US Housing Starts Beat Expectations; Building Permits Unchanged

US Housing Starts Beat Expectations; Building Permits Unchanged
A new apartment building housing construction site is seen in Los Angeles, on July 30, 2018. (Lucy Nicholson/Reuters)

U.S. homebuilding increased more than expected in October, suggesting the housing market continues to be sustained by record-low mortgage rates even as the economic recovery shows signs of strain amid a resurgence in new COVID-19 infections.

The report from the Commerce Department on Nov. 18 followed data a day earlier that showed the smallest gain in retail sales in October since the recovery from the pandemic started in May. The economy is slowing as the boost from fiscal stimulus diminishes.

Housing starts rose 4.9 percent to a seasonally adjusted annual rate of 1.530 million units last month. Data for September was revised higher, to a pace of 1.459 million units from the previously reported 1.415 million.

Economists polled by Reuters had forecast starts would rise to a rate of 1.460 million units in October.

Groundbreaking activity increased in the West, South, and the Midwest, but fell in the Northeast. Homebuilding surged 14.2 percent on a year-on-year basis.

Single-family homebuilding, the largest share of the housing market, rose 6.4 percent to a seasonally adjusted annual rate of 1.179 million units last month, the highest level since April 2007. Starts for the volatile multi-family segment were unchanged at a pace of 351,000 units.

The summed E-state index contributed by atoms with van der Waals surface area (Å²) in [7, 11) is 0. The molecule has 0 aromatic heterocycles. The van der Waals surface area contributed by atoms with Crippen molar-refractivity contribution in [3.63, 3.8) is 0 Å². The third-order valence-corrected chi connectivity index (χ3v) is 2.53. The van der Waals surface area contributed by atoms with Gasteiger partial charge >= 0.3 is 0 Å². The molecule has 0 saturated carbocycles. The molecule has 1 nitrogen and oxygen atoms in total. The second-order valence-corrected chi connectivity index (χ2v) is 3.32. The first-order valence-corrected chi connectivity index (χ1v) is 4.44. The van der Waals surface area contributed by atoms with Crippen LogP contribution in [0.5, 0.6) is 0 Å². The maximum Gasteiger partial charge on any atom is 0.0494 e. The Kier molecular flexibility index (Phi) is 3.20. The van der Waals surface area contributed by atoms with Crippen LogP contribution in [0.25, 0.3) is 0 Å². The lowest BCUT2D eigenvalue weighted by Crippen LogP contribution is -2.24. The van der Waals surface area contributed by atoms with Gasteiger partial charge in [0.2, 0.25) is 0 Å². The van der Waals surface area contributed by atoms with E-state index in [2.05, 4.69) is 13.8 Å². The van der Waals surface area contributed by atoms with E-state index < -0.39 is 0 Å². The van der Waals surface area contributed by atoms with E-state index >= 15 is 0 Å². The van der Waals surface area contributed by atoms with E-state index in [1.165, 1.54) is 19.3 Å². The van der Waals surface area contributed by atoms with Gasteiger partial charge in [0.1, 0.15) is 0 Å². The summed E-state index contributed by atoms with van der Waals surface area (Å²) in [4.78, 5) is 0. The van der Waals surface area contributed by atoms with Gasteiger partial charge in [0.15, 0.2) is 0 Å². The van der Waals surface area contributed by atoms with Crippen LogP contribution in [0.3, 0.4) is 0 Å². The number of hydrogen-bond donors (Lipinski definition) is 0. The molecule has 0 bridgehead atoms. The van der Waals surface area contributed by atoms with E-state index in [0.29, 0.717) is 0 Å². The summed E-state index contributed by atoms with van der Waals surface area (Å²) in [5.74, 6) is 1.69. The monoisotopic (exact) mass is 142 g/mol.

The housing market has largely shrugged off a weak labor market, which has left more than 20 million Americans on unemployment benefits. The coronavirus recession, which started in February, has disproportionately affected lower-wage earners.

Companies are giving employees greater flexibility to work from home, leading to a migration to suburbs and other low-density areas from city centers, which is helping to underpin demand for housing.

Some authorities are imposing new restrictions on businesses as daily COVID-19 cases exceed 100,000 in the United States. There are fears that the resulting weakness in demand could unleash a fresh wave of layoffs that could reverberate across the economy and slow the housing market’s run.

For now, builders are taking advantage of the strong demand, lean inventories, and low mortgage rates to ramp-up construction. A survey on Nov. 17 showed confidence among single-family homebuilders rose to an all-time high in November.

But builders said “lot and material availability is holding back some building activity.” The 30-year fixed mortgage rate is around an average of 2.84 percent, according to data from mortgage finance agency Freddie Mac.

Permits for future homebuilding were unchanged at a rate of 1.545 million units in October. Single-family building permits climbed 0.6 percent to a rate of 1.120 million units last month, while permits for multi-family housing projects fell 1.6 percent to a rate of 425,000 units.

By Lucia Mutikani